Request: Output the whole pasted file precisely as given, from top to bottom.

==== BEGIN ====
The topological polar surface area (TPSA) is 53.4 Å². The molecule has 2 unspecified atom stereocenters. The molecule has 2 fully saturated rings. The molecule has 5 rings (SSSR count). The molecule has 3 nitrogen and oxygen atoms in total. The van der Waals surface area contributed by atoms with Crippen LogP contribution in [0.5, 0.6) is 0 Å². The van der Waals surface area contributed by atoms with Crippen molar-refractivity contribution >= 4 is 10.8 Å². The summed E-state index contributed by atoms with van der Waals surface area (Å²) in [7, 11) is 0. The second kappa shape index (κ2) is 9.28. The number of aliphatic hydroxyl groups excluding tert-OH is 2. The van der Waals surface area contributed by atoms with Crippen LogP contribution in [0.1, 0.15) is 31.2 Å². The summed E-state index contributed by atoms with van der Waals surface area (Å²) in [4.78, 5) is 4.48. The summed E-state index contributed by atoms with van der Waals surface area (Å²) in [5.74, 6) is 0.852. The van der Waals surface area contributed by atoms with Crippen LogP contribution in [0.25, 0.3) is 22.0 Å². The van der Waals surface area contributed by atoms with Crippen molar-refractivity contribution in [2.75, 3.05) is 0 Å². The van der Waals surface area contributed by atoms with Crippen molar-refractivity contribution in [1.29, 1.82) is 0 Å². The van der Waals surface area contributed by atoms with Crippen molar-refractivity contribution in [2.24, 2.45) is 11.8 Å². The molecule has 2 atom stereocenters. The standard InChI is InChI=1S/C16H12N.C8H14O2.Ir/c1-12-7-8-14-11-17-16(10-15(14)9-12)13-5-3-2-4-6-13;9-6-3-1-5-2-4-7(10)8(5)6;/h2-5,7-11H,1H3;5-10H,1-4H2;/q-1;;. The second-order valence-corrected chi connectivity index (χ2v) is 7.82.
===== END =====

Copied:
The topological polar surface area (TPSA) is 53.4 Å². The molecule has 2 unspecified atom stereocenters. The molecule has 2 fully saturated rings. The molecule has 5 rings (SSSR count). The molecule has 3 nitrogen and oxygen atoms in total. The van der Waals surface area contributed by atoms with Crippen LogP contribution in [0.5, 0.6) is 0 Å². The van der Waals surface area contributed by atoms with Crippen molar-refractivity contribution >= 4 is 10.8 Å². The summed E-state index contributed by atoms with van der Waals surface area (Å²) in [7, 11) is 0. The second kappa shape index (κ2) is 9.28. The number of aliphatic hydroxyl groups excluding tert-OH is 2. The van der Waals surface area contributed by atoms with Crippen LogP contribution in [0.1, 0.15) is 31.2 Å². The summed E-state index contributed by atoms with van der Waals surface area (Å²) in [4.78, 5) is 4.48. The summed E-state index contributed by atoms with van der Waals surface area (Å²) in [5.74, 6) is 0.852. The van der Waals surface area contributed by atoms with Crippen LogP contribution in [0.25, 0.3) is 22.0 Å². The van der Waals surface area contributed by atoms with Crippen molar-refractivity contribution in [2.75, 3.05) is 0 Å². The van der Waals surface area contributed by atoms with Crippen molar-refractivity contribution in [1.29, 1.82) is 0 Å². The van der Waals surface area contributed by atoms with Crippen molar-refractivity contribution in [2.24, 2.45) is 11.8 Å². The molecule has 2 atom stereocenters. The standard InChI is InChI=1S/C16H12N.C8H14O2.Ir/c1-12-7-8-14-11-17-16(10-15(14)9-12)13-5-3-2-4-6-13;9-6-3-1-5-2-4-7(10)8(5)6;/h2-5,7-11H,1H3;5-10H,1-4H2;/q-1;;. The second-order valence-corrected chi connectivity index (χ2v) is 7.82.